Data time: Tracking sleep, tracking my car

EarlySense monitors sleep, HumX by Verizon monitors driving habits

EarlySense Live sleep sensor
EarlySense
At a Glance
  • Live by EarlySense

Seagate and IDC recently issued a white paper that predicted an explosion of the amount of data that we’ll be dealing with by 2025. As more device makers create Internet of Things devices, these devices will create tons of data for people to analyze.

Two devices I recently had a chance to test produce a bunch of data, but in different environments. The HumX system by Verizon tracks and analyzes data from your car, while the Live Sense sleep sensor tracks and monitors your body during sleep.

HumX by Verizon system driving tracker Verizon

The HumX by Verizon system includes an OBD reader, Bluetooth speaker (that clips onto a driver's visor) and smartphone app.

Hitting the road with HumX

The HumX system by Verizon ($99 with 2-year agreement, otherwise $150; comes with 1GB of data, or you can tie into existing Verizon data plan) consists of an on-board diagnostic (OBD) reader, a speaker that clips on to the driver’s visor, and charging cables. The system delivers a bunch of cool features, including:

  • A Wi-Fi hot spot for passengers in the car, up to 10 devices (via 4G Verizon service)
  • GPS tracking and driving navigation
  • Bluetooth speaker phone for hands-free communication
  • Vehicle diagnostics on your car (battery life, alternator status,
  • Driving history – data includes gas usage, speed, distance driven.
  • Speed and boundary alerting – If the car goes above a certain speed or beyond a certain area, you can be alerted via text message (aimed at parents and their teen-aged drivers).
  • Safety score – how well do you corner, brake and accelerate?
  • Roadside assistance – you can connect with a customer service rep or make an emergency call with the tap of an icon on the Hum Speaker

Setting up the device involves downloading the Hum App (iOS and Android supported) for your smartphone, creating an account with Verizon (if you don’t already have one), charging up the Bluetooth speaker (you can do this with the included USB cable and car charger) and then plugging the OBD Reader into the OBD port. Depending on your car’s make and model, the OBD port can be easily or not-so-easily found. The OBD Reader then connects with the Speaker, and the speaker connects via Bluetooth with the phone and app.

I’m not going to say that setup was a breeze – the system did take a couple of tries to connect via the OBD port, and I realized that I had the Hum Speaker turned off, which prevented the initial OBD connection and Bluetooth pairing. A quick call to the Hum customer service rep got me connected and also started capturing the vehicle diagnostics.

HumX by Verizon app lifestyle image Verizon

The Hum smartphone app gives you vehicle data such as car diagnostics, trip data and a safety score on how well you drive. You probably shouldn't use the app like this while driving, though.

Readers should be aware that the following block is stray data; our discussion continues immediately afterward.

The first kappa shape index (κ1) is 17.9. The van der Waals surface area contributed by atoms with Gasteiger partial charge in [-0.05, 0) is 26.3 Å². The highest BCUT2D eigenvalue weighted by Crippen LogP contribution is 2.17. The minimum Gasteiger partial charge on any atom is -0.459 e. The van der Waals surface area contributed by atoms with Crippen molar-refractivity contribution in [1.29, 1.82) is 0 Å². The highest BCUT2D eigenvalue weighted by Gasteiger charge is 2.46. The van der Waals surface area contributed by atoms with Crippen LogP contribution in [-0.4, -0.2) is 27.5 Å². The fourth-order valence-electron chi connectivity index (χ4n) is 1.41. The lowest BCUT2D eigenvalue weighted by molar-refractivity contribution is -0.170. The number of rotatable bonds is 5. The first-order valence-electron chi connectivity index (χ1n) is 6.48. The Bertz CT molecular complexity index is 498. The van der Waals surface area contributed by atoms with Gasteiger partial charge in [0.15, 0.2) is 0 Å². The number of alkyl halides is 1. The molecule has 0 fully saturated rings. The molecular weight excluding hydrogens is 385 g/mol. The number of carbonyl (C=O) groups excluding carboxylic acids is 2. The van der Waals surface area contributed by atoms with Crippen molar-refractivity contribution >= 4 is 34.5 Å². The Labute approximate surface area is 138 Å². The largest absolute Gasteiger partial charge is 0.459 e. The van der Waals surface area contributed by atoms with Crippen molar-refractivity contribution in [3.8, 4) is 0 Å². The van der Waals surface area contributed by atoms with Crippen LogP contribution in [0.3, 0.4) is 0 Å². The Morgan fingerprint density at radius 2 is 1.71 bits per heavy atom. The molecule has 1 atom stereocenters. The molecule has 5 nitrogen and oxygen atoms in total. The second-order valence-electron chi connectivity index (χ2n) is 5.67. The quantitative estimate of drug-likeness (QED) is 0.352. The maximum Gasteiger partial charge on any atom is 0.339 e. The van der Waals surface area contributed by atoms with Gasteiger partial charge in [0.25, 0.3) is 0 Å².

After a few weeks of driving, I started to generate a bunch of data, including a Safety Score that was less than I expected. For example, in the “Braking” category, I scored a 66 out of 100. The app does give a little bit of explanation about how it achieves the score: “Your braking score is based on the frequency of hard braking while driving. Hard braking may occur when you are too close to other cars or not focused on driving.” The system also gives scores for acceleration, cornering and speeding. Even more interesting – the app/system gives these scores on individual trips, marking a starting and ending point (sometimes the starting point didn’t record the actual starting location) on a map. On the map it also indicates when there was a moment of braking, acceleration, speeding or even when the user was on the phone. Because this information is tracked from the smartphone and not the device, there could be times when it’s recording a trip when you’re either the passenger (say your spouse or teen driver is driving, and you don’t want their driving to affect your score), or you’re on a bus, train or airplane (that would really break the speed score!). Fortunately, you can tell the app that you weren’t the driver on that trip, and the scores will adapt.

My favorite part was the ability to provide Wi-Fi coverage within the realm of the car itself. This means that the kids can use their devices in the car, for better or worse. It also means you need to be aware of data charges that could happen here – video streaming services can quickly eat up your data cap. Because you’re utilizing the 4G network, speeds are a bit slower than you get with your home broadband – in my tests I was getting between 10-11 Mbps of download speed and about 6 Mbps of upload speed when idle in the car. With the car moving (and an assistant to help run the speed test), I achieved an average of 10.87 Mbps download and 4.5 Mbps upload. However, data speeds varied lots during these tests (while driving at about 60 mph on the Massachusetts Turnpike), especially during upload tests – sometimes we got 11 Mbps, and other times we got under 1 Mbps. The speeds were a bit more consistent on the download side (variances between 6 and 16 Mbps), which is good enough for users who want to stay entertained in the back seat during a road trip.